Yemen’s humanitarian disaster continues – peace must be sought at many levels
Determined peace efforts are needed at several levels in Yemen, writes Maruan El-Krekshi, the Head of our Middle East and North Africa team. Independent organisations such as CMI can be effective in informally supporting efforts to resolve the Yemeni conflict.
The war in Yemen has already lasted over three years. It is one of the most devastating conflicts of our time, and has been described by the United Nations as the world’s worst humanitarian crisis. More than 22 million Yemenis – 75 percent of the country’s population – are dependent on humanitarian aid. Unlike humanitarian crises caused by natural disasters, however, the Yemeni catastrophe could have been avoided if the underlying conflict had been tackled in time. To end such a complicated war, simple solutions cannot work. Instead, determined peace efforts are needed at several levels.
From a national vision to the outbreak of violence
In this country of 28 million people on the Arabian Peninsula, the nationwide outbreak of violence was preceded by a brief period of optimism. In 2011, mass demonstrations led to President Ali Abdullah Saleh stepping down after over 30 years of autocratic rule. This promised a new era for the country: for the first time, Yemenis could engage in genuine dialogue on major issues, and could work on developing solutions that would be acceptable to all key groups. New forces emerged alongside the elite that dominated political debate and decision-making.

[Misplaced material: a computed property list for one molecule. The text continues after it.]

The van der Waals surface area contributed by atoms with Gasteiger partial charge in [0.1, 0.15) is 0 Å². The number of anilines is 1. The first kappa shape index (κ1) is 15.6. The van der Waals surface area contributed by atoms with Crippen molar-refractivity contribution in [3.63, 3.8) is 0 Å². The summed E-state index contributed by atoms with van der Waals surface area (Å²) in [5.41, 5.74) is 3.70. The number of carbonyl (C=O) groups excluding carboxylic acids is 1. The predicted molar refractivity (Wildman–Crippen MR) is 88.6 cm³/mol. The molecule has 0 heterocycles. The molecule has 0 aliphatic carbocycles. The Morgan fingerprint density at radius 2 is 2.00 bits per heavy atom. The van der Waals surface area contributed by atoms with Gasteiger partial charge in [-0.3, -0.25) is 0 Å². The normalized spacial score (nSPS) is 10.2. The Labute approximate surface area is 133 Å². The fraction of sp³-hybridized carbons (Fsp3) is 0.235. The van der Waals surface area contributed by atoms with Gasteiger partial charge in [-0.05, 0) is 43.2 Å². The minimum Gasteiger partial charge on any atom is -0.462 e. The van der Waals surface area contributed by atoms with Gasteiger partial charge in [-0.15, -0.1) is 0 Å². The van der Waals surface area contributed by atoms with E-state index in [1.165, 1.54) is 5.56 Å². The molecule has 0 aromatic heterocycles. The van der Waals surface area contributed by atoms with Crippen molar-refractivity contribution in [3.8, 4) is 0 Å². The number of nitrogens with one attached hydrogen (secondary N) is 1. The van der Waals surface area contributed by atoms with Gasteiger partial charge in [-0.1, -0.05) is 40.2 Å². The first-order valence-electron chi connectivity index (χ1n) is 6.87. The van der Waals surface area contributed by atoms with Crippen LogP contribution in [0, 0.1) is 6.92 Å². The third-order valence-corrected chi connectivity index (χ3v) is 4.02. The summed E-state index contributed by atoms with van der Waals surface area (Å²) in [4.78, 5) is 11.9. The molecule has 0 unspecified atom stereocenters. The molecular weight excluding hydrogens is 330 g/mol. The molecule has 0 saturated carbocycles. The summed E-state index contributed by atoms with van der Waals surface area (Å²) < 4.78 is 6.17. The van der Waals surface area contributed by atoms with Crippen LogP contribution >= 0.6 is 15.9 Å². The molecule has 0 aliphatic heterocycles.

The peace process, known as the National Dialogue Conference (NDC), succeeded in creating a stronger sense of unity among Yemenis. There was increased optimism that the future of the country would be in the hands of the general populace after decades of authoritarian rule.
However, as is so often the case with peace processes, the NDC was flawed. Some groups were not involved, and the peace process lasted much longer than had been planned. At the same time, however, there was no improvement in the living conditions of most Yemenis. Some decisions were made only towards the end of the national dialogue, but these sidelined the views and concerns of major groups. The problems with the peace process gradually led to increased tensions between political factions. The situation soon deteriorated into full-scale war, as the opposing parties drew on foreign assistance to defeat each other.
Increasing territorial struggles intensify the war
What began as a civil war is now a highly complex war in which regional and international powers are increasingly involved and support the various parties financially, militarily and ideologically. The changes in the nature of the conflict reflect the broader changes taking place in the Middle East. Regional actors seek to strengthen their position over their rivals by supporting their allies in the internal affairs of other countries. Social and political fragmentation within a country gives opportunistic outside powers a chance to act to exploit local disagreements in pursuit of their own interests.